Top news stories from AMA Morning Rounds®: Week of Jan. 16, 2023

Read AMA Morning Rounds®’ most popular stories in medicine and public health from the week of Jan. 16, 2023–Jan. 20, 2023.

Healio (1/19, Schaffer) reports, “Suboptimal uses of statin therapy, aspirin prescription and lifestyle counseling persist for adults with atherosclerotic CVD” (ASCVD), “despite new guidelines emphasizing their effect on reduced mortality, researchers” concluded in findings published online in JAMA Network Open. In the “cross-sectional study assessing office-based patient visits for adults with ASCVD from 2006 to 2016, researchers found statin therapy and aspirin prescriptions have shown only modest increases in recent years; however, gender and racial differences persist.” Included in the study were data on “11,033 visits for adults with ASCVD, representing a weighted total of 275.3 million visits nationwide.”

Healio (1/18, Schaffer) reports, “In the general population, long-term weight change is strongly associated with the average daily number of medium and large meals but not with a specific time-restricted eating strategy,” investigators concluded in the findings of a 547-participant study published online ahead of print in the Journal of the American Heart Association.

HealthDay (1/18, Mozes) reports the study revealed that “on average, the more meals people ate throughout the day, or the more large meals they ate throughout the day, the more likely they were to gain weight over time.” In comparison, “eating more small meals during the day was associated with more weight loss.”

MedPage Today (1/17, Monaco) reports, “Weight may be linked to a modified response to vitamin D supplementation, according to a post-hoc analysis of the Vitamin D and Omega-3 Trial (VITAL),” investigators posited. Even though “supplementation with vitamin D 2,000 IU/day was associated with an increase in serum total 25-hydroxyvitamin D (25-OHD) levels compared with placebo at two-year follow-up, increases were significantly lower with higher body mass index” (BMI), the study involving “over 16,000 participants” revealed.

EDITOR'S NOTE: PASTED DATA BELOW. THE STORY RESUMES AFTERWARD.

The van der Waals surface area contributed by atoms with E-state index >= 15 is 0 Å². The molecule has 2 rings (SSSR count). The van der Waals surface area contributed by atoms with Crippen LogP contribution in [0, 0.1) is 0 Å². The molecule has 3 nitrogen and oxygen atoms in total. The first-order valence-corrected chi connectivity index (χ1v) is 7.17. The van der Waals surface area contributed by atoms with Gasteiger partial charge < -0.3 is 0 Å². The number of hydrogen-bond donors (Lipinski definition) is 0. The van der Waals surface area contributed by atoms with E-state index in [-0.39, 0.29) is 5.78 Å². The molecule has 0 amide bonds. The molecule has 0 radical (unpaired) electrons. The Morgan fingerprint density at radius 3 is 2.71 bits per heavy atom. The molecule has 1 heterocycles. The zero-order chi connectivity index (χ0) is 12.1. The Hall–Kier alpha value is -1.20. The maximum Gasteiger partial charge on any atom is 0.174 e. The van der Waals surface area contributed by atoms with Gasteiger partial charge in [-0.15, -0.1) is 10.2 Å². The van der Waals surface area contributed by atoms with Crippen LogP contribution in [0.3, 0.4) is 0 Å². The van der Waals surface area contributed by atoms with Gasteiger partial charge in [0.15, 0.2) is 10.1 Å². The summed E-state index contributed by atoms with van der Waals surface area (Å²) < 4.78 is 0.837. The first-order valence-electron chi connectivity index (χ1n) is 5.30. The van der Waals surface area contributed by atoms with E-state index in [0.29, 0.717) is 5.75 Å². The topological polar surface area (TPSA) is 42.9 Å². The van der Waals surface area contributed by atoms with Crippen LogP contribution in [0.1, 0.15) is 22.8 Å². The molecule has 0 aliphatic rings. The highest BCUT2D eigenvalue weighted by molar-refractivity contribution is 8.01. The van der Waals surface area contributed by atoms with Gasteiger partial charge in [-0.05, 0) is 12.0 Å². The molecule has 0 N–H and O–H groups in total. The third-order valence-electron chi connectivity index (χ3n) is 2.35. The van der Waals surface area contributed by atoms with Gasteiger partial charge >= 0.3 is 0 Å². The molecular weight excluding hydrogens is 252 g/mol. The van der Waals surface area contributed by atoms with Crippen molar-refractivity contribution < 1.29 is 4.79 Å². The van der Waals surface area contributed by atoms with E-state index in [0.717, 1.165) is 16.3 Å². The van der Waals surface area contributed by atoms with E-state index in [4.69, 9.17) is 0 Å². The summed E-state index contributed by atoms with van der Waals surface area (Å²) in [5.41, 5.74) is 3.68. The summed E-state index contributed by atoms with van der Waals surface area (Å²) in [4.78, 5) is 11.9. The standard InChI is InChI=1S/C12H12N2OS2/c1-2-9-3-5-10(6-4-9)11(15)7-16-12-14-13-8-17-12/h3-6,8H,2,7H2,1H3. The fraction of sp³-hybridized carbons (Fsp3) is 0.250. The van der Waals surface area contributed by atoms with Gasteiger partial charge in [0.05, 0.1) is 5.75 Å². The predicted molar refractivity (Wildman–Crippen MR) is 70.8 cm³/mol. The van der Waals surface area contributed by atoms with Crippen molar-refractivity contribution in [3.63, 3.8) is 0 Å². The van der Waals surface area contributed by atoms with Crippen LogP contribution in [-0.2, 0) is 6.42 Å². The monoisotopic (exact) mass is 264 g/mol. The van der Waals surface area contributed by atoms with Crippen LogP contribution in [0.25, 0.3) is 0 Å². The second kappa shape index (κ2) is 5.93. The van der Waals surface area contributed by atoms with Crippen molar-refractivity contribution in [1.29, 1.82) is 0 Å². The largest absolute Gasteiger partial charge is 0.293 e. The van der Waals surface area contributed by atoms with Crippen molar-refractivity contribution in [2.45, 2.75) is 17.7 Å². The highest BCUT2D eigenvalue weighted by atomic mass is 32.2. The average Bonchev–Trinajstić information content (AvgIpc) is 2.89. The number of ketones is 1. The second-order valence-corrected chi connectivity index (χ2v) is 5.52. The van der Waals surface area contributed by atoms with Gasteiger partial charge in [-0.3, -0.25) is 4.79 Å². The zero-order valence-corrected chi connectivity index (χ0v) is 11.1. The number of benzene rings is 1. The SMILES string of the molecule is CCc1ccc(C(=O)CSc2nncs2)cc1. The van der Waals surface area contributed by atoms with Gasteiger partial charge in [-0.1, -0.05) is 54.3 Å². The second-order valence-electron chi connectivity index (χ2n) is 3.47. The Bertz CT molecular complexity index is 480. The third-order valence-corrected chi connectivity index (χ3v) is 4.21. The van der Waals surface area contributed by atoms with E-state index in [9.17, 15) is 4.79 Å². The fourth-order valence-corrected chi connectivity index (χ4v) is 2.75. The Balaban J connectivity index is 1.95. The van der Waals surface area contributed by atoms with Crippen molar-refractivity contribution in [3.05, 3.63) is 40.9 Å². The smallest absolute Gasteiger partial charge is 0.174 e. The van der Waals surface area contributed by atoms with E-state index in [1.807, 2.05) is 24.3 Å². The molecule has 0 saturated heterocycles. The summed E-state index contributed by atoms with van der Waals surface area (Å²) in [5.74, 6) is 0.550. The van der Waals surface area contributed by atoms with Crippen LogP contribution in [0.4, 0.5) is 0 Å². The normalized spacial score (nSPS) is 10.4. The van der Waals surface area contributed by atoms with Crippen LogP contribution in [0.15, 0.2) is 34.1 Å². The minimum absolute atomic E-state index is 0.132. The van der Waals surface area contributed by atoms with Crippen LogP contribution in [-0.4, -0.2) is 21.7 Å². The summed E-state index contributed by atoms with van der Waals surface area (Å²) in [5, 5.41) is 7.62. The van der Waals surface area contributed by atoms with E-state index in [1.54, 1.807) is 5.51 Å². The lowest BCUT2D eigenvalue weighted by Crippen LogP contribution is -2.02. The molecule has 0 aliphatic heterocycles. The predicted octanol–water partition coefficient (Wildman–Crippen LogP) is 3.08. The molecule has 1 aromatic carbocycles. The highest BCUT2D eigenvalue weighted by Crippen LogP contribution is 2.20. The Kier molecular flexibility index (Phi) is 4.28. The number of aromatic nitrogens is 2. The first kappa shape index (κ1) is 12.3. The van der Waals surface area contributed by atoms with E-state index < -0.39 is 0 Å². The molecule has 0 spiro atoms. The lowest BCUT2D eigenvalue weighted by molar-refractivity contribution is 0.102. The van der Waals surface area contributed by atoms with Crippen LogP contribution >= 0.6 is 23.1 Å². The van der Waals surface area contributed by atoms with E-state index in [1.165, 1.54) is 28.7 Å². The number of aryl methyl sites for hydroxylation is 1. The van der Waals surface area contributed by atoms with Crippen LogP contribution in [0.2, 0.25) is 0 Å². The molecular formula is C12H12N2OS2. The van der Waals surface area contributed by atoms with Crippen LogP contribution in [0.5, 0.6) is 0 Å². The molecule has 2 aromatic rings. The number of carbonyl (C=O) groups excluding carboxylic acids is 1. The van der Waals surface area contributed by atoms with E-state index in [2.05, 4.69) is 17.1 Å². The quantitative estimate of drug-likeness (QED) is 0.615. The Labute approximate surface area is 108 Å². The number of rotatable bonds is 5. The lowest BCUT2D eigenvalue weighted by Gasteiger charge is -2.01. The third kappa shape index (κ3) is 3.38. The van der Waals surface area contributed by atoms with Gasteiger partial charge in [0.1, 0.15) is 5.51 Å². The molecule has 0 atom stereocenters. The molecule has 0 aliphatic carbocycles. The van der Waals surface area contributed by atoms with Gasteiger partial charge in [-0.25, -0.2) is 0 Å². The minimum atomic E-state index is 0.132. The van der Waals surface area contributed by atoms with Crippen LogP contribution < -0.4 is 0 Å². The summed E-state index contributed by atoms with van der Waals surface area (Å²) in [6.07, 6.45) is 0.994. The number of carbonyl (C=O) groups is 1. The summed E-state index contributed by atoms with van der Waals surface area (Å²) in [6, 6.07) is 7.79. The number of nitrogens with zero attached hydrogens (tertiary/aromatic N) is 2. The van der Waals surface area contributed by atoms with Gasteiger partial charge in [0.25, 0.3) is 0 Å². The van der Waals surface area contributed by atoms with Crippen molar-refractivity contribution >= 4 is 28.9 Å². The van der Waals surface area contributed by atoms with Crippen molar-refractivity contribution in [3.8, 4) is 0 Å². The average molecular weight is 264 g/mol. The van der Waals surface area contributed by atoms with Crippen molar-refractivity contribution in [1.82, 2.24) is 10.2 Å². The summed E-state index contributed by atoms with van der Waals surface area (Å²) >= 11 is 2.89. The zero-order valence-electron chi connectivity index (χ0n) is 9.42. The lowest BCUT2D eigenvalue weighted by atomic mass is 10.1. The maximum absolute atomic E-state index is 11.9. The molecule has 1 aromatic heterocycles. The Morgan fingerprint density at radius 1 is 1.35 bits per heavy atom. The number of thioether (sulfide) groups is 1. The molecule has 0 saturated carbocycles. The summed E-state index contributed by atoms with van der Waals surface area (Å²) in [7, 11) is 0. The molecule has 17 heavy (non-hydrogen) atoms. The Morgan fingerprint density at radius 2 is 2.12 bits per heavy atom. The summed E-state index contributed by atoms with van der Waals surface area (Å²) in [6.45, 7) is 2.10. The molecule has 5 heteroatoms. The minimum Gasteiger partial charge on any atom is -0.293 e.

Healio (1/17, Monostra) reports, “The analysis of the original VITAL data found that vitamin D supplementation correlated with positive effects on several health outcomes, but only among people with a BMI under 25 kg/m2,” investigators concluded. The findings were published online in JAMA Network Open.

The Hill (1/16, Sforza) reports, “A new scientific review…found that a COVID-19 infection at any time during a pregnancy increases the risk of maternal mortality, severe maternal morbidities and adverse newborn outcomes.” Investigators “synthesized data from 12 different studies on the subject from 12 different countries.” Altogether, the research, published in the BMJ Global Health Journal, “included 13,136 pregnant women, including 1,942 who had confirmed or probable COVID-19 infection during their pregnancy.”

CNN (1/16, Goodman) reports, “Compared to pregnant individuals who weren’t infected, those who got COVID-19 were nearly 4 times more likely to be admitted to an intensive care unit.” Moreover, “they were 15 times more likely to be ventilated and were 7 times more likely to die.” Additionally, “they…had higher risks for pre-eclampsia, blood clots, and problems caused by high blood pressure.”

The Washington Post (1/16, Malhi) reports, “Infants born to those with a coronavirus infection during pregnancy also had a greater risk of developing severe outcomes.” Additionally, “they were twice as likely to need treatment in the intensive care unit after birth and had an increased risk of being born preterm.”

Healio (1/13, Bascom) reported, “A number of healthy eating patterns were linked to a lower mortality risk, supporting the idea that individuals can adapt multiple healthy eating patterns to their preferences,” researchers concluded in findings published online in JAMA Internal medicine. The study team arrived at this conclusion after assessing “data from 75,230 women participating in the Nurses’ Health Study and 44,085 men in the Health Professionals Follow-up Study.”


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